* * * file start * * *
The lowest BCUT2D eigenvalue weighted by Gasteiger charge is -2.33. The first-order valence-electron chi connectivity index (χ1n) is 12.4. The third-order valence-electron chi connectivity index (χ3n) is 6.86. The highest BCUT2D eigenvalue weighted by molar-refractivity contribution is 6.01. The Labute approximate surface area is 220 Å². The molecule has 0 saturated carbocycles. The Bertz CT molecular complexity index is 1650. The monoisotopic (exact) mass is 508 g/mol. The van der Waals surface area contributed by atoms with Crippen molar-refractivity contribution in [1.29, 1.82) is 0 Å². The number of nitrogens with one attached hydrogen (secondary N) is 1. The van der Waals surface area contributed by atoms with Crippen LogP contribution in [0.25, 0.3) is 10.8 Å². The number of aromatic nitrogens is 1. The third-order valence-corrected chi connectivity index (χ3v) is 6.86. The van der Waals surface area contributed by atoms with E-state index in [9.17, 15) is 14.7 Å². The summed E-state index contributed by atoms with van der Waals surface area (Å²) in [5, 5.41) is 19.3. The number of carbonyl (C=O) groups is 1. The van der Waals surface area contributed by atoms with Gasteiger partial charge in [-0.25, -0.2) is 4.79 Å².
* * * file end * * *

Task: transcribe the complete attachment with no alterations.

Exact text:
The lowest BCUT2D eigenvalue weighted by Gasteiger charge is -2.33. The first-order valence-electron chi connectivity index (χ1n) is 12.4. The third-order valence-electron chi connectivity index (χ3n) is 6.86. The highest BCUT2D eigenvalue weighted by molar-refractivity contribution is 6.01. The Labute approximate surface area is 220 Å². The molecule has 0 saturated carbocycles. The Bertz CT molecular complexity index is 1650. The monoisotopic (exact) mass is 508 g/mol. The van der Waals surface area contributed by atoms with Crippen molar-refractivity contribution in [1.29, 1.82) is 0 Å². The number of nitrogens with one attached hydrogen (secondary N) is 1. The van der Waals surface area contributed by atoms with Crippen LogP contribution in [0.25, 0.3) is 10.8 Å². The number of aromatic nitrogens is 1. The third-order valence-corrected chi connectivity index (χ3v) is 6.86. The van der Waals surface area contributed by atoms with E-state index in [9.17, 15) is 14.7 Å². The summed E-state index contributed by atoms with van der Waals surface area (Å²) in [5, 5.41) is 19.3. The number of carbonyl (C=O) groups is 1. The van der Waals surface area contributed by atoms with Gasteiger partial charge in [-0.25, -0.2) is 4.79 Å².